Using Specialist Skills

Some teachers with education degrees must draw on or work with other teachers or professionals with specialist skills to help students with disabilities or special needs get the most out of their educational experience. For example, students who are blind or have extremely low vision might benefit from learning how to read Braille from such a teacher. Students who are deaf or hearing impaired would benefit from learning sign language as well as how to read lips. Special education teachers with a background in speech pathology or speech pathologists can help students with speech impediments or other speech-related issues caused by their disability. Special education teachers who work with students that have learning difficulties, dyslexia, or dyscalculia might draw on a different set of specialist skills that help their students learn better and help them achieve breakthroughs. Special education teachers who work with physical therapists or assistive technology practitioners, or teachers who also have related training, can use such skills to help students who have mobility problems or mental retardation. Computer skills are becoming increasingly important to special education teachers as such technology is becoming more central to the education of many types of special education students.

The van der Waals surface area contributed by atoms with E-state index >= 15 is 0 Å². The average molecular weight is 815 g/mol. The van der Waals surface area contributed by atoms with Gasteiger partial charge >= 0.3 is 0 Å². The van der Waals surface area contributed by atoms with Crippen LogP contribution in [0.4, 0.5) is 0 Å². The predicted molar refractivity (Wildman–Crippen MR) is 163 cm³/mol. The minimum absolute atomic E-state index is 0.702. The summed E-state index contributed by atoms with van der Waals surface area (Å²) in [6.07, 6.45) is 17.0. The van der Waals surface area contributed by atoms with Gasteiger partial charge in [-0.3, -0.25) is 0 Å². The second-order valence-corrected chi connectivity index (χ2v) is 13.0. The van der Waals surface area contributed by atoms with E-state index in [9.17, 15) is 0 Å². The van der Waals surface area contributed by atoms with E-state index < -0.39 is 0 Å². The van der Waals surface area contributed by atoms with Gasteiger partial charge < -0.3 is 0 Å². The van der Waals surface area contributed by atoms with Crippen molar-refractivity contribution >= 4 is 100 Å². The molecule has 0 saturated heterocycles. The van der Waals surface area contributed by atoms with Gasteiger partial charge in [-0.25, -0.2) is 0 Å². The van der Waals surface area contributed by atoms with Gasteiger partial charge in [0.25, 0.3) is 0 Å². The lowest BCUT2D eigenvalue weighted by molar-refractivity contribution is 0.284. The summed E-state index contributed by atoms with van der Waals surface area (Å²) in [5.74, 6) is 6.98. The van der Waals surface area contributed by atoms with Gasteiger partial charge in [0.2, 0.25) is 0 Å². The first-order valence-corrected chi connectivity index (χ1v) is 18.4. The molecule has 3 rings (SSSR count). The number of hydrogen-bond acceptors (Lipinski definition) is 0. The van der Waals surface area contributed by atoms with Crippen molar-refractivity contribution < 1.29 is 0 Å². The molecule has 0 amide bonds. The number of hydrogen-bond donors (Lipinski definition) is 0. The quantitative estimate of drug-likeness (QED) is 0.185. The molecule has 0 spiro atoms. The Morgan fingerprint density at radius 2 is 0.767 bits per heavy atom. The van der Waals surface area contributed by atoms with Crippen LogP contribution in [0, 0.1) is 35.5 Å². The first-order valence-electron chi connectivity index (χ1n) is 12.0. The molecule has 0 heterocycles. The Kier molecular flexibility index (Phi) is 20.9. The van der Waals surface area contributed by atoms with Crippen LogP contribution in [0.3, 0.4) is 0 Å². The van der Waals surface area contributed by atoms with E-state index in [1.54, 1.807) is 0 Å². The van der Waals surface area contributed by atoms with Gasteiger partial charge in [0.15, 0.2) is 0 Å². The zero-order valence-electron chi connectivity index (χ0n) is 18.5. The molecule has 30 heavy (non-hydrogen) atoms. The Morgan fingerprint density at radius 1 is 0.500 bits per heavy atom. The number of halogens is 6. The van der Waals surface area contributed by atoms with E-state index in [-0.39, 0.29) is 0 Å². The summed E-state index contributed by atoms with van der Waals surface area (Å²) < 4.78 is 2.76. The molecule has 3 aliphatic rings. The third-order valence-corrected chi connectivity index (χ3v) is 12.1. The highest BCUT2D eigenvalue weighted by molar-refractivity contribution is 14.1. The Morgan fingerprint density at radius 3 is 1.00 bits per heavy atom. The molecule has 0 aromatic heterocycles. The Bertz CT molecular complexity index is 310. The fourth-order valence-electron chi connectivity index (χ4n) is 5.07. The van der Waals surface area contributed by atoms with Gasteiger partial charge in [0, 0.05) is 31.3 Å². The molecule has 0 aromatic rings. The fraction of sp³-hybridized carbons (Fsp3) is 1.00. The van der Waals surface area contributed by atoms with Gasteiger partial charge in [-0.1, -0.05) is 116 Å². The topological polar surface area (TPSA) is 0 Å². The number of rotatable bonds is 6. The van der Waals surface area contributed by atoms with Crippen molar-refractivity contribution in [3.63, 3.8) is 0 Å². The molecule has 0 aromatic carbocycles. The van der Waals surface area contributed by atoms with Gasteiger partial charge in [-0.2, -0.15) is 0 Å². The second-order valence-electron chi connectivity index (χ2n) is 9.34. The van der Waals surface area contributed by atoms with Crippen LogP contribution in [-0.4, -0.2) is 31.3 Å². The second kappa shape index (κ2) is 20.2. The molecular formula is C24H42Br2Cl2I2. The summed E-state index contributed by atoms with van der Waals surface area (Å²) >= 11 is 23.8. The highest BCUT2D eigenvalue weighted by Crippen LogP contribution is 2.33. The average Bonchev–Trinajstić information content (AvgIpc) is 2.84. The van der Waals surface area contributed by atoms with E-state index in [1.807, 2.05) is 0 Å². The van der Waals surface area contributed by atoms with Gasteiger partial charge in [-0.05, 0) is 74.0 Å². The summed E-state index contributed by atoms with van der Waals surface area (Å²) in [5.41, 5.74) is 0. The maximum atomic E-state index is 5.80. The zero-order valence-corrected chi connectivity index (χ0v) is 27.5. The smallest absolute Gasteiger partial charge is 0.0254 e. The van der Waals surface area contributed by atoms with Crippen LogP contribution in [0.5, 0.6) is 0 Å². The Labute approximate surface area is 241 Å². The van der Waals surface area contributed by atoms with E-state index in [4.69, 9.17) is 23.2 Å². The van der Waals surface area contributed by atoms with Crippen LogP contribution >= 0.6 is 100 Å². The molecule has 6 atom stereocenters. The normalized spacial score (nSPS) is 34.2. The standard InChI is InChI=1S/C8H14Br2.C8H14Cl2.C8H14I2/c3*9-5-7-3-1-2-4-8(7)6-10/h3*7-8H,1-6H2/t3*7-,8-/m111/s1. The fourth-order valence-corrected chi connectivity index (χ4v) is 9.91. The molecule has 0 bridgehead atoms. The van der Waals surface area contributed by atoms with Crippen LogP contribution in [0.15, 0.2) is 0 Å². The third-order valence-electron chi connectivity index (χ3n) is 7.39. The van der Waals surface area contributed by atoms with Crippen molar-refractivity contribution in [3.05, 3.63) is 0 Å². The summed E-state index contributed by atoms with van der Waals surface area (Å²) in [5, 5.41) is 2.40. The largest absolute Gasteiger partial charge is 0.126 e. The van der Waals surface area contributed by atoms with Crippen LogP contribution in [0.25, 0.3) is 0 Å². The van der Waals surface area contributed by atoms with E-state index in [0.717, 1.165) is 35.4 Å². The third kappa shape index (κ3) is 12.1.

Last Updated: 05/07/2014

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